Bush stresses unflagging US support for Israel


US: Stressing what his spokesman described as "America's unflagging support for Israel", President Bush yesterday appealed to Israel's Prime Minister, Mr Ariel Sharon, not to irrevocably turn his back on the Palestinian leader, Mr Yasser Arafat.

Mr Bush, in their meeting at the White House, also urged Israel to ease the economic stranglehold it has on the Palestinian Authority. He wants Israel specifically to release sales taxes impounded since January 2001. Under the 1993 Oslo agreement, the taxes are supposed to be turned over to the Palestinian Authority.

At what was their fifth meeting, the two leaders discussed US concerns over Israeli reoccupations of Palestinian cities, the Bethlehem stand-off and the prospects for a regional peace conference. Mr Bush's spokesman stressed that the meeting was not expected to produce any specific breakthrough but should be seen as one in a process in which the US attempted to bring the parties together gradually.

Today Mr Bush meets Jordan's King Abdullah as part of US efforts to engage moderate Arab states in applying pressure on the Palestinians. The Saudi Foreign Minister, Prince Faisal, is also in town for meetings with Administration officials.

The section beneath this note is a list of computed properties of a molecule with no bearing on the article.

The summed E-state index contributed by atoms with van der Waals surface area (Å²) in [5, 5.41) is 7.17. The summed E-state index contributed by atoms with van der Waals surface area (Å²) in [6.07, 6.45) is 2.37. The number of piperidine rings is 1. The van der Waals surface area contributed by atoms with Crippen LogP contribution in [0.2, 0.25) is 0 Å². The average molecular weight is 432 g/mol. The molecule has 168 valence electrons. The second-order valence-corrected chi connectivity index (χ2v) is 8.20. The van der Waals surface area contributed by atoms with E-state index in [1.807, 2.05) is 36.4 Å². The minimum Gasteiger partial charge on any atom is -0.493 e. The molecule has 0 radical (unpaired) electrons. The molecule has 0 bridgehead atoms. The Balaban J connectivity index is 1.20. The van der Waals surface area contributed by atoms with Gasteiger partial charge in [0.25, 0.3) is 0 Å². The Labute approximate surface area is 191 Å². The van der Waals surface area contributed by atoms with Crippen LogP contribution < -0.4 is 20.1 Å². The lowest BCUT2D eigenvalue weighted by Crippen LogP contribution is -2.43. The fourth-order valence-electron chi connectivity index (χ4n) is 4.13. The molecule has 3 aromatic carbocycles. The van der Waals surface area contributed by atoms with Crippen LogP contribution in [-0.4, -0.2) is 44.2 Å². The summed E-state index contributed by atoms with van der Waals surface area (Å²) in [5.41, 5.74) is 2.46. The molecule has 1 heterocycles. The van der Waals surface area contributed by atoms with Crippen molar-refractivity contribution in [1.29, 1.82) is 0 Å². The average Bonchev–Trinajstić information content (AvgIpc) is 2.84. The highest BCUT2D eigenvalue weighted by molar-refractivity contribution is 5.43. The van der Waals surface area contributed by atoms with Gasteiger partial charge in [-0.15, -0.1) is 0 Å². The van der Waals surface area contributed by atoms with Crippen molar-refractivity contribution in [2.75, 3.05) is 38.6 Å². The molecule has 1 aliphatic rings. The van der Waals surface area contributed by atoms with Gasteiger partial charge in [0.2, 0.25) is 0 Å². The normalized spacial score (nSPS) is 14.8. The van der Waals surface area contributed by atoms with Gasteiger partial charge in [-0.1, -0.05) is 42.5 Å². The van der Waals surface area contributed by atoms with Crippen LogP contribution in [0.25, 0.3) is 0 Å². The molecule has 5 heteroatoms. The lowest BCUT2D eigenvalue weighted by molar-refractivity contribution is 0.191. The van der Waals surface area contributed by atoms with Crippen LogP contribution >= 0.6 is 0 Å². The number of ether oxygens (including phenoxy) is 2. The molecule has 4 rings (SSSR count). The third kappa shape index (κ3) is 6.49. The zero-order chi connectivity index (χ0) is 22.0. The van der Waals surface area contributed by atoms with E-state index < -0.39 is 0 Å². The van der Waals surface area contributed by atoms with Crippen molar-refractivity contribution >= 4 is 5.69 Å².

Diplomats say there are wide differences about the agenda for a peace conference, with Mr Sharon insisting it be confined to working on an interim agreement and the Arabs wanting a comprehensive settlement.

"The President understands that Yasser Arafat is seen by the Palestinian people as their leader," the White House spokesman, Mr Ari Fleischer, told journalists ahead of the meeting with Mr Sharon. At the same time he criticised Mr Arafat, calling for a democratic Palestinian state, free of corruption and terrorism. "The President thinks Yasser Arafat has not only let him down; he has let down the Palestinian people. And he would like to see more progress by the Palestinian Authority," Mr Fleischer said.